The Variant State and the Russia of Kiev
The establishment of the first state formation of the Eastern Slavs, that is of the Russia of Kiev, represents the starting point of all Russian history. The Scandinavian warriors (Viking and Norman) that overcame the Baltic and from Scandinavia moved toward S exploiting the network of fluvial communications to achieve the Byzantine Orient lands (called Varangians, but also Rus ‘, from which the name Russia), in course of the 9th century. they constituted the ruling class within the pre-existing Slavic communities, tightened around Rjurik and his legendary brothers (➔ Rjurikidi). Around 878 the first successor of Rjurik, Oleg the Wise or the Saint, from Novgorod he headed towards the S, occupied Kiev and extended his dominion over the whole of the southern Russia Later, having united the Russian lands under his scepter, Vladimir I (981) moved towards Galicia and took Przemyśl and Červen; in 983 it turned towards the Baltic fighting against Lithuanians and Jatvingi; his conversion to Christianity in 988 paved the way for that of his people. The unity of the kingdom of Kiev began to be lost with the successors of Vladimir I, both for the custom of dividing the domains among all the children and for the pressure of other peoples (Poles, Lithuanians, Estonians and Latvians) at the borders; on the death of Jaropolk (1125-39) the state was divided into various principalities. In 1237 the Mongols appeared on the plain of the East who, having conquered the Volga region, reached Kiev in 1240 and occupied the whole of the southern Russia
Mongol rule and the rise of Moscow
In the 14th century. the Russian lands fell under a twofold influence ( fig. 2 ). The principalities of Greater Russia, among which that of Moscow emerged, recognized Tatar sovereignty; the western territories, on the other hand, entered the orbit of the Lithuanian Grand Duchy of Gediminas and his successors, who took over Kiev (1362) and, temporarily, Smolensk. A vast supranational state was created that touched the Baltic and the Black Sea, from 1385 close to the Polish crown in personal union. In the territories of Great Russia after the Mongol invasion, the center of gravity shifted to the upper Volga, where the principality of Vladimir had by now prevailed over Suzdal´, while the small principalities in which the original principality of Černigov had fragmented they paralyzed and canceled all political functions.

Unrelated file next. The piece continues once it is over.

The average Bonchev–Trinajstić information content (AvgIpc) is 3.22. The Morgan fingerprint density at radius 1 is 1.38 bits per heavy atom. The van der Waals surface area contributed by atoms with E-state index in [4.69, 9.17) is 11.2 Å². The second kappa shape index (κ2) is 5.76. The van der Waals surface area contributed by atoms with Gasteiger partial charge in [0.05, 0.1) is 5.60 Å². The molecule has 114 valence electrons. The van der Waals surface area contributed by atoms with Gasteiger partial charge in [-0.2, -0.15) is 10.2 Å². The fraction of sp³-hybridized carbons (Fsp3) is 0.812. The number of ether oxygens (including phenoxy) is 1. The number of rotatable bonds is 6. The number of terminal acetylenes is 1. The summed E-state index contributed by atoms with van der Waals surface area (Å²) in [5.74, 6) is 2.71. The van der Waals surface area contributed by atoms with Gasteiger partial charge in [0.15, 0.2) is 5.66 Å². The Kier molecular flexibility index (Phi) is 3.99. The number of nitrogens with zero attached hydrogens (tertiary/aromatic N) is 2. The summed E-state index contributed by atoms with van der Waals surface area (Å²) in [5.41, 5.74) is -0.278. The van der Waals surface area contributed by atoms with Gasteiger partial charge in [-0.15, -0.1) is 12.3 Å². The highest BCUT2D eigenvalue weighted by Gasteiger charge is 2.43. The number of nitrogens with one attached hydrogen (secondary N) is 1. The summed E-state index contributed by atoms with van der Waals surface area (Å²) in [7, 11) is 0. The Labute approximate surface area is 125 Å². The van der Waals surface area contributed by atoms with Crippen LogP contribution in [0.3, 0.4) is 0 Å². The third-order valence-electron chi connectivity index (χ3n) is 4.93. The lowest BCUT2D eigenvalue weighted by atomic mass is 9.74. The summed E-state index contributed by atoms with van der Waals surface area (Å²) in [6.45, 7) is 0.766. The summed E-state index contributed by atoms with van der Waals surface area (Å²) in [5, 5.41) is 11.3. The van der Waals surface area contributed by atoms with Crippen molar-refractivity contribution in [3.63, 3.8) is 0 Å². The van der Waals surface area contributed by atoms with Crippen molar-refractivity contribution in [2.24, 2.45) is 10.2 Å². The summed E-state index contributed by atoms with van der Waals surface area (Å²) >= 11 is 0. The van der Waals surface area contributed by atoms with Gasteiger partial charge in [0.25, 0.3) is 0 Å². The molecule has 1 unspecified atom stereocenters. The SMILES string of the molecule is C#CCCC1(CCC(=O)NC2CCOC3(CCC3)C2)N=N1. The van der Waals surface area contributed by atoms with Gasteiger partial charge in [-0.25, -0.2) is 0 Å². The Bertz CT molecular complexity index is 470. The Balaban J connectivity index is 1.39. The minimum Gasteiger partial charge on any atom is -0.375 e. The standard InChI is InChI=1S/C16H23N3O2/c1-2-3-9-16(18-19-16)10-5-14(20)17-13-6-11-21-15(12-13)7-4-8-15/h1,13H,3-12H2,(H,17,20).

From Ivan III to the Romanovs
Only in 1480 Ivan III (1462-1505), absorbed by kinship the principality of Ryazan ‘, annexed Novgorod with its territorial possessions and the principality of Tver’, definitively freed himself from Tatar dominion, continuing to face the hostility of Poland- Lithuania. After his marriage to Sofia Palaeologus (1472), nephew of the last Byzantine emperor, Ivan began to use the title of tsar and to assume imperial emblems and predicates, thus helping to create the myth of Moscow as the ‘third Rome ‘. In the same period the Church came to assume the character of a national Church. The process of territorial unification and the overall strengthening of central power also led to an increase in the Tsar’s authority over the nobles, the boyars. With Ivan IV the Terrible (1547-84) the Russia extended towards the S and towards the E (conquest of Siberia), while bitter struggles for the possession of Livonia and the Baltic coast pitted it against Sweden and Poland. After reorganizing the military system and the ecclesiastical administration, Ivan IV opposed the power of the boyars through the institution of the opričnina, which involved the concession of a large part of the lands, already requisitioned to boyars, to be administered to the military or other close collaborators of the tsar, giving life to a small nobility strictly dependent on the tsar.
● When Ivan IV died, with the reign of Boris Godunov (1598-1605), a long struggle of factions broke out; the renewed conflict between the Tsar and the boyars and the economic weakening of the countryside plunged the Russia into full crisis. In 1613 Tsar Michael I (1613-45), founder of the Romanov dynasty, came to power. With him and with his successors Alessio (1645-76) and Teodoro (1676-82) the enslavement of the peasants and the Russian territorial expansion continued ( fig. 3 ).
From Peter the Great to the war against Napoleon